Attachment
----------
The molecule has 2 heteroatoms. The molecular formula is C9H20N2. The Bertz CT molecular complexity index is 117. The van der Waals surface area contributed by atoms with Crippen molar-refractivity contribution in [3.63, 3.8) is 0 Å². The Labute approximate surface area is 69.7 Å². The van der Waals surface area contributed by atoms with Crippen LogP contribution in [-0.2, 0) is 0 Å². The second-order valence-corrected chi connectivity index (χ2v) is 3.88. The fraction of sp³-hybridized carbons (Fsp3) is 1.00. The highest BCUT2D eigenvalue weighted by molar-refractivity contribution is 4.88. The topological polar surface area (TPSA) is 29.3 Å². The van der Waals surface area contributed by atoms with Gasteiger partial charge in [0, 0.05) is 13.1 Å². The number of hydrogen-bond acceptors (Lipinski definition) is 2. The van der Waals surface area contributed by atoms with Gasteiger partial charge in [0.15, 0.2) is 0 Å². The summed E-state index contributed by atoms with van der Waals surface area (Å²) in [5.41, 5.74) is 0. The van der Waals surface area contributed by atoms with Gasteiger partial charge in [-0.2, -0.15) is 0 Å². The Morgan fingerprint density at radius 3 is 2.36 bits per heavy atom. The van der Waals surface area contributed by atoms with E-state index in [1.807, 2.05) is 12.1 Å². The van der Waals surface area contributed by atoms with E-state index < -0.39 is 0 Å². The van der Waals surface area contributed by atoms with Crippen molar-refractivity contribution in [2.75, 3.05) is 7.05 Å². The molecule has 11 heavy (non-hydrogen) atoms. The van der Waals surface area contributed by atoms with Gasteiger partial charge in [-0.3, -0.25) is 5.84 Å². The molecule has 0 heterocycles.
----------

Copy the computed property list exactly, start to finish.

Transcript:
The molecule has 2 heteroatoms. The molecular formula is C9H20N2. The Bertz CT molecular complexity index is 117. The van der Waals surface area contributed by atoms with Crippen molar-refractivity contribution in [3.63, 3.8) is 0 Å². The Labute approximate surface area is 69.7 Å². The van der Waals surface area contributed by atoms with Crippen LogP contribution in [-0.2, 0) is 0 Å². The second-order valence-corrected chi connectivity index (χ2v) is 3.88. The fraction of sp³-hybridized carbons (Fsp3) is 1.00. The highest BCUT2D eigenvalue weighted by molar-refractivity contribution is 4.88. The topological polar surface area (TPSA) is 29.3 Å². The van der Waals surface area contributed by atoms with Gasteiger partial charge in [0, 0.05) is 13.1 Å². The number of hydrogen-bond acceptors (Lipinski definition) is 2. The van der Waals surface area contributed by atoms with Gasteiger partial charge in [0.15, 0.2) is 0 Å². The summed E-state index contributed by atoms with van der Waals surface area (Å²) in [5.41, 5.74) is 0. The van der Waals surface area contributed by atoms with Gasteiger partial charge in [-0.2, -0.15) is 0 Å². The Morgan fingerprint density at radius 3 is 2.36 bits per heavy atom. The van der Waals surface area contributed by atoms with E-state index in [1.807, 2.05) is 12.1 Å². The van der Waals surface area contributed by atoms with E-state index < -0.39 is 0 Å². The van der Waals surface area contributed by atoms with Crippen molar-refractivity contribution in [2.75, 3.05) is 7.05 Å². The molecule has 11 heavy (non-hydrogen) atoms. The van der Waals surface area contributed by atoms with Gasteiger partial charge in [-0.3, -0.25) is 5.84 Å². The molecule has 0 heterocycles.